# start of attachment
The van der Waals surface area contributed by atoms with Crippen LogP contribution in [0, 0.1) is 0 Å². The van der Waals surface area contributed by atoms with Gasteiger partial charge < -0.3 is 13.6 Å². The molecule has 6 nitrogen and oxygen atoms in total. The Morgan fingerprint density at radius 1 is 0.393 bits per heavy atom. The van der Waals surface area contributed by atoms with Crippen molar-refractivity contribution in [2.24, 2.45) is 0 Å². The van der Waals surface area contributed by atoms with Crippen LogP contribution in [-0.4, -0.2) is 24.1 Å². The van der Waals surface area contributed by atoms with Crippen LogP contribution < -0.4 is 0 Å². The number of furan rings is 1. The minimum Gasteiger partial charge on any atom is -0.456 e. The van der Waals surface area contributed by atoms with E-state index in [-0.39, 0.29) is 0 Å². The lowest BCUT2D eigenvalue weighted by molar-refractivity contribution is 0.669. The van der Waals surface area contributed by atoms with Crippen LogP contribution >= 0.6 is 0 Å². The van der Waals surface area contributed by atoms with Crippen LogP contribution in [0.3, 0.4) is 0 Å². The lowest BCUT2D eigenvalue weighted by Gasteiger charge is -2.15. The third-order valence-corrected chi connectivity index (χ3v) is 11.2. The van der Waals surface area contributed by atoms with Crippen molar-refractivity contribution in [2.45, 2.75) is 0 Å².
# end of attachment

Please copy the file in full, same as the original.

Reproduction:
The van der Waals surface area contributed by atoms with Crippen LogP contribution in [0, 0.1) is 0 Å². The van der Waals surface area contributed by atoms with Gasteiger partial charge < -0.3 is 13.6 Å². The molecule has 6 nitrogen and oxygen atoms in total. The Morgan fingerprint density at radius 1 is 0.393 bits per heavy atom. The van der Waals surface area contributed by atoms with Crippen molar-refractivity contribution in [2.24, 2.45) is 0 Å². The van der Waals surface area contributed by atoms with Crippen LogP contribution in [-0.4, -0.2) is 24.1 Å². The van der Waals surface area contributed by atoms with Crippen LogP contribution < -0.4 is 0 Å². The number of furan rings is 1. The minimum Gasteiger partial charge on any atom is -0.456 e. The van der Waals surface area contributed by atoms with E-state index in [-0.39, 0.29) is 0 Å². The lowest BCUT2D eigenvalue weighted by molar-refractivity contribution is 0.669. The van der Waals surface area contributed by atoms with Crippen LogP contribution >= 0.6 is 0 Å². The van der Waals surface area contributed by atoms with Crippen LogP contribution in [0.3, 0.4) is 0 Å². The lowest BCUT2D eigenvalue weighted by Gasteiger charge is -2.15. The third-order valence-corrected chi connectivity index (χ3v) is 11.2. The van der Waals surface area contributed by atoms with Crippen molar-refractivity contribution in [2.45, 2.75) is 0 Å².